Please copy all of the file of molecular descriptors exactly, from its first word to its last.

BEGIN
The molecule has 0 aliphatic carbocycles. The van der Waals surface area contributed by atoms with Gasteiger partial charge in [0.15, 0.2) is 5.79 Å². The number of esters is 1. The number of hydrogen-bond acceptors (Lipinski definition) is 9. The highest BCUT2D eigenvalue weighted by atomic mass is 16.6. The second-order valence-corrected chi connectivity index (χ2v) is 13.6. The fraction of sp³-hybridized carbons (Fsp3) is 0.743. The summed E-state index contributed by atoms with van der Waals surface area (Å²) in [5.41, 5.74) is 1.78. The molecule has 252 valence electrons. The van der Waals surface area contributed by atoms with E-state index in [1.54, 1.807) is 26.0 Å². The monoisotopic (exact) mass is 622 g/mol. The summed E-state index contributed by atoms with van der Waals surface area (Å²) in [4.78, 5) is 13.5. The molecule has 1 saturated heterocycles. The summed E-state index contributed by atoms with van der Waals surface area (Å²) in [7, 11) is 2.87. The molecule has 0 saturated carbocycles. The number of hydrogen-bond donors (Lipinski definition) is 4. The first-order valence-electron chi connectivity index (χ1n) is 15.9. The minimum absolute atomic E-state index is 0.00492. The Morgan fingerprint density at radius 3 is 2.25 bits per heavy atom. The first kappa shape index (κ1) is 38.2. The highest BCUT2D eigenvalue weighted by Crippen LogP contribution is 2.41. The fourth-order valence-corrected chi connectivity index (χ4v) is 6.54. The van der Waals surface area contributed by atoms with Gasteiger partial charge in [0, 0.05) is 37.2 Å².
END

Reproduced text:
The molecule has 0 aliphatic carbocycles. The van der Waals surface area contributed by atoms with Gasteiger partial charge in [0.15, 0.2) is 5.79 Å². The number of esters is 1. The number of hydrogen-bond acceptors (Lipinski definition) is 9. The highest BCUT2D eigenvalue weighted by atomic mass is 16.6. The second-order valence-corrected chi connectivity index (χ2v) is 13.6. The fraction of sp³-hybridized carbons (Fsp3) is 0.743. The summed E-state index contributed by atoms with van der Waals surface area (Å²) in [5.41, 5.74) is 1.78. The molecule has 252 valence electrons. The van der Waals surface area contributed by atoms with E-state index in [1.54, 1.807) is 26.0 Å². The monoisotopic (exact) mass is 622 g/mol. The summed E-state index contributed by atoms with van der Waals surface area (Å²) in [4.78, 5) is 13.5. The molecule has 1 saturated heterocycles. The summed E-state index contributed by atoms with van der Waals surface area (Å²) in [7, 11) is 2.87. The molecule has 0 saturated carbocycles. The number of hydrogen-bond donors (Lipinski definition) is 4. The first-order valence-electron chi connectivity index (χ1n) is 15.9. The minimum absolute atomic E-state index is 0.00492. The Morgan fingerprint density at radius 3 is 2.25 bits per heavy atom. The first kappa shape index (κ1) is 38.2. The highest BCUT2D eigenvalue weighted by Crippen LogP contribution is 2.41. The fourth-order valence-corrected chi connectivity index (χ4v) is 6.54. The van der Waals surface area contributed by atoms with Gasteiger partial charge in [0, 0.05) is 37.2 Å².